QI Success with SHM’s Student Scholar Grant Program

By Guest Post |  November 29, 2018 | 

By: Aram A. Namavar, MS and Patricia Seymour, MS, MD, FAAFP, FHM

The seasons are changing, NBA basketball has returned, and the fourth-year medical students are traveling across the nation for their residency interviews. These exciting times also coincide with the opening of the SHM Student Hospitalist Scholar Grant Program applications as well as project reports from last year’s cohort. Created in 2015, we are now recruiting our fifth group of scholars for the summer and longitudinal programs. To date, 19 students have been accepted for this incredible opportunity to allows trainees to engage in scholarly work with guidance from a mentor to better understand the practice of hospital medicine.

The fourth cohort of summer scholars, Maximilian Hemmrich, Ilana Scandariato and Sandeep Bala, just concluded their projects and are currently preparing their abstracts for submission for Hospital Medicine 2019, where there is a track for Early-Career Hospitalists. The projects this summer were in the domains of quality of care and patient experience.

Maximilian Hemmrich collaborated with his mentor, Dr. Valerie Press, at the University of Chicago Pritzker School of Medicine and derive and validate a COPD Readmission Risk Prediction Tool. The goal of his project was to develop a machine learning tool that would predict 90-day readmission risk amongst patients who were admitted for a COPD exacerbation. Through SHM’s support, Maximilian was able to build on prior work of Dr. Press’ team, which demonstrated that machine learning techniques can increase the validity of prediction. Read more.

As a recipient of the scholarship grant, Sandeep Bala, was able to travel to the University of Colorado during the summer and work with his mentor Dr. Marisha Burden. Sandeep’s project was titled “The Impact of Plain Language Open Medical Notes on Patient Comprehension.” He utilized artificial intelligence software to simplify a standardized cardiology patient note to a fifth-grade level reading language. They recruited hospitalized patients from UCHealth Anschutz Hospital to better understand patient perception of the simplified note through individual guided interviews. Following the interviews, they found that all participants stated that access to simplified medical notes would help them to better manage their health. Read more.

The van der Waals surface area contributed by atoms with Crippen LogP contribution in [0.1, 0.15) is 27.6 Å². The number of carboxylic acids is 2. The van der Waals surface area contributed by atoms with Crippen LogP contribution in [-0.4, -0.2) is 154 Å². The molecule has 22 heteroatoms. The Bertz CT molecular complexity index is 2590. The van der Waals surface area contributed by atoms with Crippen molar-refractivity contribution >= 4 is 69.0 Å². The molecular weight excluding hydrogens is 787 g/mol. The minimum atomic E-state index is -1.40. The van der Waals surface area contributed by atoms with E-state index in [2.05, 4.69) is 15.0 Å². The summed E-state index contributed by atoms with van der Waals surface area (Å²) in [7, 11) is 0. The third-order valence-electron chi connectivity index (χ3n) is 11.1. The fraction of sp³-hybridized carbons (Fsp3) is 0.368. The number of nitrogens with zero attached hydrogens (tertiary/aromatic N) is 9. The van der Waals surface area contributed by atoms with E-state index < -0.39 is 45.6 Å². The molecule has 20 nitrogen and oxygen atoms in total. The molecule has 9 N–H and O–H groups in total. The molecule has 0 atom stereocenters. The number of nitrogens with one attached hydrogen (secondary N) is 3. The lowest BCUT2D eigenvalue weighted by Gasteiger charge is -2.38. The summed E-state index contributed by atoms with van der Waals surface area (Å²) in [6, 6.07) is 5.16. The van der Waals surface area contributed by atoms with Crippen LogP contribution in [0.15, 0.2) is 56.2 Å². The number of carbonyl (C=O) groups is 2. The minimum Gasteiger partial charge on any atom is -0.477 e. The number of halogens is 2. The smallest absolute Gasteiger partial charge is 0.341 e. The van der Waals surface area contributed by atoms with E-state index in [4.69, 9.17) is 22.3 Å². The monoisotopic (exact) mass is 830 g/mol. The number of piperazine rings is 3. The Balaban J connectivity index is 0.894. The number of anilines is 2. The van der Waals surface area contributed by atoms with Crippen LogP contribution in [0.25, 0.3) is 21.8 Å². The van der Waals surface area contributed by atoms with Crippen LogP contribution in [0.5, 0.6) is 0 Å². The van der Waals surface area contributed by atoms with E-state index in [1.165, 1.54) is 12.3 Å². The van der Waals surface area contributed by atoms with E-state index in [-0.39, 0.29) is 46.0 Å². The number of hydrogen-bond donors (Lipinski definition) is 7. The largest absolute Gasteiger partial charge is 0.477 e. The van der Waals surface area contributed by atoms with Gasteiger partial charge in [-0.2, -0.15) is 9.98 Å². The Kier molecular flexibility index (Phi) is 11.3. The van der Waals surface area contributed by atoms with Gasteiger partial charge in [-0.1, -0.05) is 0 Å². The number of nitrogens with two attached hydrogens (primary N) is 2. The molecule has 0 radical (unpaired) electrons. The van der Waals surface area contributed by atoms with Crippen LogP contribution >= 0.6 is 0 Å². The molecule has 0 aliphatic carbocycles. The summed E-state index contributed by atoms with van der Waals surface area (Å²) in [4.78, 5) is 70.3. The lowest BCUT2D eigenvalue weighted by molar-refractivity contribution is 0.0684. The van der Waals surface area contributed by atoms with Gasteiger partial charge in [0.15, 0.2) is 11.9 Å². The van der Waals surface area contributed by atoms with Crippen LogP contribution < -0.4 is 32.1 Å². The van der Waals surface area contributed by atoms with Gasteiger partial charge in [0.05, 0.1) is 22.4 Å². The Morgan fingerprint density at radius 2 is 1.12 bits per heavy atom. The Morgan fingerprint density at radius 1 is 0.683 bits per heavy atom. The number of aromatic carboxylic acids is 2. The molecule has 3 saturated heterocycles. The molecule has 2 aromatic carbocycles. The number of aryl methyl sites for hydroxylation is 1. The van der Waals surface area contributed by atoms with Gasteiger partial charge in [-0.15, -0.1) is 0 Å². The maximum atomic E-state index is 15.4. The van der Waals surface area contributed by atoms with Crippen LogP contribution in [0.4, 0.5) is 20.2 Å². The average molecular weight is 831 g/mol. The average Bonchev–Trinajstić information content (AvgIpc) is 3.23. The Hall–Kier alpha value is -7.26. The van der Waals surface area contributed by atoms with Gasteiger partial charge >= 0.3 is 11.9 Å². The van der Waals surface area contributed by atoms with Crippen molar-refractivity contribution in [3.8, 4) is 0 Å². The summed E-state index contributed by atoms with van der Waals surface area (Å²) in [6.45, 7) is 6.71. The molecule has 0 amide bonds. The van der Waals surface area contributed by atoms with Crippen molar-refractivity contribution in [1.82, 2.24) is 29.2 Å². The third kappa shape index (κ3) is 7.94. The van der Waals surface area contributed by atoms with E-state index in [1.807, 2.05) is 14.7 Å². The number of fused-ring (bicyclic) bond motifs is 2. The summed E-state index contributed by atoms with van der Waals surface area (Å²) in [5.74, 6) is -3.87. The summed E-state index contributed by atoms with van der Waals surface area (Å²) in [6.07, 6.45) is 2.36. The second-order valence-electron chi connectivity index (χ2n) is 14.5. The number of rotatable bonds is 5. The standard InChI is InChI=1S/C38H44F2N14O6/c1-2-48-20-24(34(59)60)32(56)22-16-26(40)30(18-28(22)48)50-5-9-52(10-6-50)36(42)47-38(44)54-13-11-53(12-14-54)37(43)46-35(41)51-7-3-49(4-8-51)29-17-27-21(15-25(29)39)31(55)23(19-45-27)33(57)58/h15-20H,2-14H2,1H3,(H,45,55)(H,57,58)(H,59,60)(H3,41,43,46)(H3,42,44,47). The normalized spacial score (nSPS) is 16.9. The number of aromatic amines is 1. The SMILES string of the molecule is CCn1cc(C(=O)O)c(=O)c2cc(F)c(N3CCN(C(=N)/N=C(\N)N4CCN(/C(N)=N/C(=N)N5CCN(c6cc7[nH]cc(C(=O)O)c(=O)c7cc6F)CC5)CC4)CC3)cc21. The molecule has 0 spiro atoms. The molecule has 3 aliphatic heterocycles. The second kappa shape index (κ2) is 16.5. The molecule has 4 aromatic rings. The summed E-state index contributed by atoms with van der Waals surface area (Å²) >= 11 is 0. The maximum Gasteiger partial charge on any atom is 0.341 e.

Ilana Scandariato worked with a member of the SHM Physicians in Training Committee, Dr. Ernie Esquivel. Ilana’s project aimed to understand the experience of the long-term hospitalized patient with provider fragmentation. The primary objective of this study was to develop a conceptual framework for understanding the impact of provider fragmentation on the experiences of long-term hospitalized patients, specifically on the physician-patient relationship. They explored the nature of that relationship through in-depth interviews with patients who have endured several transitions of care during a long-term hospitalization. By analyzing patients’ own words through qualitative methods, they aimed to gain insight into patients’ emotional experiences, attachments and connections to caregivers as well as how these are shaped by the structure of the medical service.  Read more.

The student scholars in this cohort gained significant insight into the patient experience and quality issues that are relevant to the field of hospital medicine. We are proud of the accomplishments of our three summer recipients and look forward to their future successes and the project reports from our longitudinal students. If you would like to learn more about the experience of our scholars this past summer, they have posted on the resident and student HMX forum.

SHM offers two options to eligible medical students – the Summer Program and the Longitudinal Program. Both programs allow students to gain research or QI experience and learn more about career paths in hospital medicine. Students will have the opportunity to complete scholarly work with a mentor in a project related to patient safety, quality improvement or other areas relevant to the field of hospital medicine. The project is conducted over an 8-10-week period during the summer between school years or during the academic year for the longitudinal program.

Discover additional benefits and how to apply on the SHM website. Applications will close in February 2019.

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